My old main workstation is getting on towards three years old, and it’s time for an upgrade. I ordered another Dell Precision workstation, in spite of the teething pains I’d had with the last two. Here’s the story of the setting-up, known in the biz as the OOBE (out-of-box experience). Foreshadowing: things went much better this time.
It’s a pretty hefty machine:
These are only hex-core processors, for a total of 12 cores, and 24 virtual ones. That’s fewer than I had before. But I opted for more scalar performance and bigger caches.
I went for JBoD storage, rather than arrays (these are just the internal drives):
The boot drive, OS, and the swap drive are both PCIe 1 TB SSDs. Dell has a rating system for SSD speed, and these are class 5, the fastest. The D: and E: drives are both 10 TB 7200 RPM spinning rust SATA units. Dell doesn’t sell drives larger than 4 TB on these workstations, so I ordered it with 1 TB drives — the smallest available — and swapped in the bigger drives. I’ll get to that below. The H: drive is a Samsung Pro-level 2 TB SATA SSD installed by me, and the N; and O; drives are 1 TB 7200 RPM ones shipped with the system.
The T7920 has eight easily accessible drive bays. In the past, I’ve found that Dell has not wired bays that were not used in the shipping configuration, making adding drives afterwards less than simple. That’s why I ordered those 1 TB drives — to make sure the bays were wired. But when I got under the skins, I found that there were two bays that were not used, and they both had sleds for 2.5 inch SATA drives. Were they wired up? I put the Samsung SSD in one of the sleds and slipped it into the bay. The computer saw it just fine, so that bay was wired up. I’ll bet the other empty bay is, too. That means that I probably didn’t need to order all those 1 TB drives.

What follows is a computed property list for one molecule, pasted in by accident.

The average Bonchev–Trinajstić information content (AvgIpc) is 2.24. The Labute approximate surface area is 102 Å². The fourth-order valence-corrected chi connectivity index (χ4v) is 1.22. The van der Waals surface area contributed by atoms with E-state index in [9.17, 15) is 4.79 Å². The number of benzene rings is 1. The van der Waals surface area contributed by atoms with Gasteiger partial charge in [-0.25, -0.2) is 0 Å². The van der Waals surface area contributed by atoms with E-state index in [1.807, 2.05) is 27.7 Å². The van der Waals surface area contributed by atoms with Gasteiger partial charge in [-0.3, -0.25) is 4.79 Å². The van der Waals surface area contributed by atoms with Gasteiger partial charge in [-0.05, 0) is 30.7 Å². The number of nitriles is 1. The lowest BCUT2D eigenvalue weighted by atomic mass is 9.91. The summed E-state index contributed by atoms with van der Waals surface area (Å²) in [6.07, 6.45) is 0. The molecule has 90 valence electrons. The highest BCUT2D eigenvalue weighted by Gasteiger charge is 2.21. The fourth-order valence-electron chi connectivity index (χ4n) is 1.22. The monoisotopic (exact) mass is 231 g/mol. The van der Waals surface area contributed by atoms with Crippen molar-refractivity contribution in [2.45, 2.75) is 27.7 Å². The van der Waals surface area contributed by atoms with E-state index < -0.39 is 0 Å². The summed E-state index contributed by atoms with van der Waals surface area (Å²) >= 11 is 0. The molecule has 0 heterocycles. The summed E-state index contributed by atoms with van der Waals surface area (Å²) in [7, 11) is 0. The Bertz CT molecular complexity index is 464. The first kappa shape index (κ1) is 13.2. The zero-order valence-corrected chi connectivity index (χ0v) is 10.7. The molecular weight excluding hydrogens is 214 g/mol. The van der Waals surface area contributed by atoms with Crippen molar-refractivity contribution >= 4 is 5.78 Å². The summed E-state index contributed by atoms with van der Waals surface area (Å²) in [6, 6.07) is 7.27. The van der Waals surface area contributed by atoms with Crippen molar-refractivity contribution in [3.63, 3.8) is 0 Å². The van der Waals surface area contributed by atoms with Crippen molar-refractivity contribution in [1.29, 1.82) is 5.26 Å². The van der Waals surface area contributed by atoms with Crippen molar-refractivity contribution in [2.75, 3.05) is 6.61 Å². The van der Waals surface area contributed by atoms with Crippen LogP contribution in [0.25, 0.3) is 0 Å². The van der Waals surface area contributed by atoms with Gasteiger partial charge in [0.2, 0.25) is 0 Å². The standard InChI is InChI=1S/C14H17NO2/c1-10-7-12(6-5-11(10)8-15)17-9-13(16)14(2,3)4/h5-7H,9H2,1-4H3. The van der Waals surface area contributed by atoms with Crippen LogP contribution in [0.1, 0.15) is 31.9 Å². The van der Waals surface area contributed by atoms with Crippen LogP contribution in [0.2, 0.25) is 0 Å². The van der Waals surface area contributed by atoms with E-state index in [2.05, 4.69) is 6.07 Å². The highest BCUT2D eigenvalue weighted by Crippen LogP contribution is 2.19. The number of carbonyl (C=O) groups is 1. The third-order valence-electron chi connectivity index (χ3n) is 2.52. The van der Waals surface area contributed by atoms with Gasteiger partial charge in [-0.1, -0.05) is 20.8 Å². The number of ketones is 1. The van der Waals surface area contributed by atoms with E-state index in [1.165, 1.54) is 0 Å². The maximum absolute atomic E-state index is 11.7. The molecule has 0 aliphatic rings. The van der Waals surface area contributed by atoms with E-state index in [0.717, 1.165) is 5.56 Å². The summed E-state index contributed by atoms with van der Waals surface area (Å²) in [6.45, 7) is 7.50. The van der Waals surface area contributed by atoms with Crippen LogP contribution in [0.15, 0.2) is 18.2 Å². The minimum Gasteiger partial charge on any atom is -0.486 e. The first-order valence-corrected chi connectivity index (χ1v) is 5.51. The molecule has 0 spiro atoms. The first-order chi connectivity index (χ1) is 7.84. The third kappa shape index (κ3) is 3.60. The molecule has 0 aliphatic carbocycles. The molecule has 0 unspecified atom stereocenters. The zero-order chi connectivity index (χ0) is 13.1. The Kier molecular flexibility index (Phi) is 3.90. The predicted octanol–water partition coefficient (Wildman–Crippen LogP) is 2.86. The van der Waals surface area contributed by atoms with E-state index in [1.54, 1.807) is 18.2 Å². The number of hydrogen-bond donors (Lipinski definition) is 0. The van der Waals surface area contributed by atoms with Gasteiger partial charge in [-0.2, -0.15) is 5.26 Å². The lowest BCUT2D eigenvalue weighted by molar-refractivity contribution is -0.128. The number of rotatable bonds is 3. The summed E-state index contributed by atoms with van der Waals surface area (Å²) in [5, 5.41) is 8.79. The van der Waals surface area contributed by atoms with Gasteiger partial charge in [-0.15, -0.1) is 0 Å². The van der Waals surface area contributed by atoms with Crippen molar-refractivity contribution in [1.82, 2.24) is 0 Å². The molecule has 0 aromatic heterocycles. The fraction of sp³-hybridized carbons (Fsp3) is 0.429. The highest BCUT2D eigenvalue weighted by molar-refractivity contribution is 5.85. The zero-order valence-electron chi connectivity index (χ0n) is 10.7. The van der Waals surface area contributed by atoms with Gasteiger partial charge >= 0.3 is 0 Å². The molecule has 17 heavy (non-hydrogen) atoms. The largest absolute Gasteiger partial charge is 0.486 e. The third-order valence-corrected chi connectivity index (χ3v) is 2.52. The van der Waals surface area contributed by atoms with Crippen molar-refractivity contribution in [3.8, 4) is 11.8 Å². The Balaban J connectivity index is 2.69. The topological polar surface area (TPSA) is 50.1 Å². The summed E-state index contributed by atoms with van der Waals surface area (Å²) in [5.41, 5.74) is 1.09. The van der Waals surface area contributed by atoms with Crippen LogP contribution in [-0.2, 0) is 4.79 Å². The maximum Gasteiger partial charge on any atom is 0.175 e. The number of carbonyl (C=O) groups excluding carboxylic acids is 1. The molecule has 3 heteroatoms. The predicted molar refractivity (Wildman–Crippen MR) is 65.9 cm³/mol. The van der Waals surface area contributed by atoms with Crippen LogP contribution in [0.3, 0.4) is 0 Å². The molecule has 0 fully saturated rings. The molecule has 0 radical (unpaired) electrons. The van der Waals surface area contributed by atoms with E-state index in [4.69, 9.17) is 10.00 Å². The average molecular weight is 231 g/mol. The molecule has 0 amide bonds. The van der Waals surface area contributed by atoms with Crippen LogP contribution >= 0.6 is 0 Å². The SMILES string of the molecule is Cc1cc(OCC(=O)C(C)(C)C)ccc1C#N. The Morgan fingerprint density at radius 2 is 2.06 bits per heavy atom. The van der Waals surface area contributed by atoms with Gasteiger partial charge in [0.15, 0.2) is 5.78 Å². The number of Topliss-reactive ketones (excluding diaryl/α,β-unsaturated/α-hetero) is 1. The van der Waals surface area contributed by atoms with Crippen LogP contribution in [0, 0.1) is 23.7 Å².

I did run into one interesting problem. The two front 1 TB drives wouldn’t come out of the bays. They unlocked just fine, but they are stuck. I’m sure I’m doing things right, because the 1 TB drives in the back bays came out just fine.
The computer fired up with no incidents, and getting it on the domain went smoothly. Then I started loading apps. Over the years, I’ve found that every app and setting porting tool I’ve tried ended up making a mess of things, so I do it all by hand. It’s a good chance to decide what apps you really need, and I could afford to be choosy because I’ll have the old Dell workstation as a backup.
I installed Chrome and Firefox first, then my password manager, then Dropbox. That made logging onto all the websites that had the apps easy. The new 250 Mb/s fiber connection make the downloads go quickly, though hardly anyone supports their downloads at that rate (Shout-outs to Mathworks and Adobe).
I used GoodSync to restore all my data and image files from NAS backups.
Now most of the apps are installed, but I have not yet gotten to the point where I am ready to move the new computer to the old one’s location and vice versa.
A few comments on the computer. Like other recent Dells, it is very cleanly laid out inside, with a minimum of flying wires, and you don’t need tools to disassemble it. The cooling is well thought-out, and looks bulletproof. A nice touch that I’ve missed on recent Dell workstations is a nice bright disk activity light.
All in all, quite a nice OOBE.